Automakers Agree to Emissions Cuts

The office of Vice President Al Gore has announced creation of the National Low Emission Vehicle Program, a voluntary agreement among auto manufacturers to produce cars that emit 70% fewer hydrocarbons and 50% less nitrogen oxide than current models. The goal for production of such vehicles is 2001. Because the Environmental Protection Agency is restricted from tightening its standards on auto manufacturers until 2004, this agreement will help companies avoid various state emissions requirements. Although states still have the right to adopt individual policies, many are participating in the program with the auto manufacturers. Tailpipe emissions account for half of U.S. air pollution. The effect of this agreement is supposed to be the equivalent of taking more than 10 million cars off the road. Participating companies include Chrysler, Ford, General Motors, BMW, Honda, Mercedes, Nissan, Rolls Royce, Saab, Subaru, Suzuki, Toyota, and Volvo.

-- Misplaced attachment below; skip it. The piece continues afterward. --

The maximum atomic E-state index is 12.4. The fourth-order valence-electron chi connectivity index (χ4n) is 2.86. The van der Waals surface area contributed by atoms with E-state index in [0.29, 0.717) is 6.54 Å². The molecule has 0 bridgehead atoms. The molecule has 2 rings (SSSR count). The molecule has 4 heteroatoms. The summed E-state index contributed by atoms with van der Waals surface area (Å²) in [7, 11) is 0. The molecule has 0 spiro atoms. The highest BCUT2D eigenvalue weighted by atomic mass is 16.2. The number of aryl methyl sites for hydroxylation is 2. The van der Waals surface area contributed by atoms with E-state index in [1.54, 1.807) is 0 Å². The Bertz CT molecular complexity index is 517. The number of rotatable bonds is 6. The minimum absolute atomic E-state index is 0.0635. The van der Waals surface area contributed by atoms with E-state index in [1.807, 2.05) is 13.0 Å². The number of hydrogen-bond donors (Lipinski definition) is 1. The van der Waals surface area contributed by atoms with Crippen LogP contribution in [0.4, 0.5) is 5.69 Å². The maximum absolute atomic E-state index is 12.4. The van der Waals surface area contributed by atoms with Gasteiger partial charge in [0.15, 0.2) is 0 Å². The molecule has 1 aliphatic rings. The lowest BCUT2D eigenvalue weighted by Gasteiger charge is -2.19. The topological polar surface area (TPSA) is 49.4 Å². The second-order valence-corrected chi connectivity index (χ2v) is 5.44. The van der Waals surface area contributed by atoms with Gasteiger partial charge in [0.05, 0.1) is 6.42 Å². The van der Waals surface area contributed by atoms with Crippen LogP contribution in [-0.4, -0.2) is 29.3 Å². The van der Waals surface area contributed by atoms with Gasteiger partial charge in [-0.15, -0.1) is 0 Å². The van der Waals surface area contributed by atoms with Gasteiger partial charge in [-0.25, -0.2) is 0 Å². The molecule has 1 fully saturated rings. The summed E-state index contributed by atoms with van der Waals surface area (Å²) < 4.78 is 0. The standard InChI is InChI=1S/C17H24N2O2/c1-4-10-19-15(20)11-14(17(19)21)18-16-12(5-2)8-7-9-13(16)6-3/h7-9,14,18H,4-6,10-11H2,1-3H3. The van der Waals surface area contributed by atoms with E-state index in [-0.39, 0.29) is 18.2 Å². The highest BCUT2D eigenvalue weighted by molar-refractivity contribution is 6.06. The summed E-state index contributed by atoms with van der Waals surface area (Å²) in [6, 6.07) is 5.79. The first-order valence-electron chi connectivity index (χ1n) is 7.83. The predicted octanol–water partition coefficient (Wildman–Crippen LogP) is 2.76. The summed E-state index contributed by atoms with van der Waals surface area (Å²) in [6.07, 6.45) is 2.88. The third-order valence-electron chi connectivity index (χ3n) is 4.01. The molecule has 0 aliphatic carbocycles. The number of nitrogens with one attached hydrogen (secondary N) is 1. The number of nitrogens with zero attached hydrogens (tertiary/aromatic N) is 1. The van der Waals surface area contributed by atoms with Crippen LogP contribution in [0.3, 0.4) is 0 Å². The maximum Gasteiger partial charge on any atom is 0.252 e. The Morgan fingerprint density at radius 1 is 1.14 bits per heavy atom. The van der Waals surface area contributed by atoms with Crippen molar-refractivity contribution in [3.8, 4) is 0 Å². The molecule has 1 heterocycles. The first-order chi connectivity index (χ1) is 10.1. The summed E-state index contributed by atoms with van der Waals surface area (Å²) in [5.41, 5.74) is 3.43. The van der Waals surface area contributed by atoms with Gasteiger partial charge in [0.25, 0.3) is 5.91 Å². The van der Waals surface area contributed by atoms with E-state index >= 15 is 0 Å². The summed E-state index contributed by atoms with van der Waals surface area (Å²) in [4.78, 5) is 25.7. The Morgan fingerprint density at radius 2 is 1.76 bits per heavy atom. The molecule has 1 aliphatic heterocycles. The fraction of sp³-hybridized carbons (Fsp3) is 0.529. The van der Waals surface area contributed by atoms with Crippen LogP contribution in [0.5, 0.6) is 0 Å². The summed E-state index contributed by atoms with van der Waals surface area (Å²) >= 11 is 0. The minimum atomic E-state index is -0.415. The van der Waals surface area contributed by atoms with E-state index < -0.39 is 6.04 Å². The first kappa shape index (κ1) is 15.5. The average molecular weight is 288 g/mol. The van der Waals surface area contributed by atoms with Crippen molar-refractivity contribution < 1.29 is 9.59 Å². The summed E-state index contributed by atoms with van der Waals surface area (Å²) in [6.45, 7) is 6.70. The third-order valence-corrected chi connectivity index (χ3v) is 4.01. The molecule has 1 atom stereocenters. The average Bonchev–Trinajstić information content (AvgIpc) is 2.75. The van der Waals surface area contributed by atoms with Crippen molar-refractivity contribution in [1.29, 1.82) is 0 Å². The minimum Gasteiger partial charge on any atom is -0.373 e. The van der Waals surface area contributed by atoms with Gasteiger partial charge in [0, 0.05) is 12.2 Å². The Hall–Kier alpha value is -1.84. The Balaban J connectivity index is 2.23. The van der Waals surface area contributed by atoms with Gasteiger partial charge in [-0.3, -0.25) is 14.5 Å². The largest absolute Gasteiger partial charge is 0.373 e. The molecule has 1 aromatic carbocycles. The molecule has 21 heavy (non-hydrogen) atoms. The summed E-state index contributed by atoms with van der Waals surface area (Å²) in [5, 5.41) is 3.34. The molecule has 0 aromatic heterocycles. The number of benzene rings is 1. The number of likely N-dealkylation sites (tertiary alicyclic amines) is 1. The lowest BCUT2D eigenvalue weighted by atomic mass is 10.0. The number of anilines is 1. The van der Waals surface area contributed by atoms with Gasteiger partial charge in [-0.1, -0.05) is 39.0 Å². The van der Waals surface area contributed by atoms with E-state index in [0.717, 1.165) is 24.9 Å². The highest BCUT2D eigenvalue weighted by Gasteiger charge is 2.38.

In similar news, Honda reported sales of more than 130,000 units of its low and ultra low emission vehicles during the first four months of the 1998 model year. The 1998 Accord and Civic, which meet California's strict emissions standards, are available in the U.S.

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